Many Japanese go to a shrine to visit the new year. Three million people visit the shrine in a large shrine like Meiji Shrine and Fushimi Inari Shrine. This is called Hatsumode, meaning first visit to worship, but most people go to the shrine only once a year.
Short history of Hatsumode
The history of the Japanese shrine is said to be about 1500 years, but the honorific custom of visiting the New Year in large numbers has only about 140 years history. It is said that the custom of a New Year visit to the whole country spread by the campaign which a railroad company 140 years ago started to collect passengers. Even now New Year Eve to New Year Day railroad operates 24 hours a day to handle large numbers of passengers.
Only at the time of the New Year visit, special home is released at JR Harajuku station, and as soon as leaving the ticket gate, it will be connected to the approach of Meiji Jingu. In Ise Shrine, which is considered to be the most prestigious in Japan, many visitors arrive from all over Japan using railroads. Japanese Hatsumode is inseparable from the railway.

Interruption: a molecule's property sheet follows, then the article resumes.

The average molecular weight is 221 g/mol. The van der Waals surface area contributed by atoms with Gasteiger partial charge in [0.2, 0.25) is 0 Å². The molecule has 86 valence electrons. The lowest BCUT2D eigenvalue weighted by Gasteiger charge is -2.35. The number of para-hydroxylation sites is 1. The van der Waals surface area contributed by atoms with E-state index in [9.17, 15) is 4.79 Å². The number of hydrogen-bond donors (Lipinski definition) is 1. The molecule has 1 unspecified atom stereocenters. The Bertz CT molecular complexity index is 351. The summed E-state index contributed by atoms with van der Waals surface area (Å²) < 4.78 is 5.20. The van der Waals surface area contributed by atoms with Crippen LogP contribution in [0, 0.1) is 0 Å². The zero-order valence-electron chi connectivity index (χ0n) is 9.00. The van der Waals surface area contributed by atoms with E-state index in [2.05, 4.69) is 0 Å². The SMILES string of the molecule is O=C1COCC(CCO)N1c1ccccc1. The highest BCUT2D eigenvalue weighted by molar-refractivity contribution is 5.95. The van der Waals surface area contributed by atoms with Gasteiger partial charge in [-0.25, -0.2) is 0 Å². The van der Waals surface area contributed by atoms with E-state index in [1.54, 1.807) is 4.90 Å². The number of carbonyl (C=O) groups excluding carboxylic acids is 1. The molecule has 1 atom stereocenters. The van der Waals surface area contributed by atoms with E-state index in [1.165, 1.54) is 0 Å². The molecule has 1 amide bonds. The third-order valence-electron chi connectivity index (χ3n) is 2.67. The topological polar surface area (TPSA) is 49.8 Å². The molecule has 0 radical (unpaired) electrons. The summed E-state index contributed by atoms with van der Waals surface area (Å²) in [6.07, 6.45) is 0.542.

Visitors can also visit
Hatsumode is a religious event, but tourists can visit the shrine and pray for the happiness of the new year. Of course, the place of prayer is kept quietly, but many shops opened in the approach road, the surroundings are like a festival atmosphere. Therefore, few Japanese recognize the Hatsubo as a religious event, and are also tolerant of experiencing New Year visit for tourism purposes.
The above Time Lapse Video is the scene of the New Year visit to Heian Shrine in Kyoto. Shops are not opened in the shrine premises, but like the photo below, fried chicken and beer shops stand on the approach. And the worshipers take pictures with the shrine back and upload them to Instagram. Hatsumode is familiar to Japanese as a casual religious event.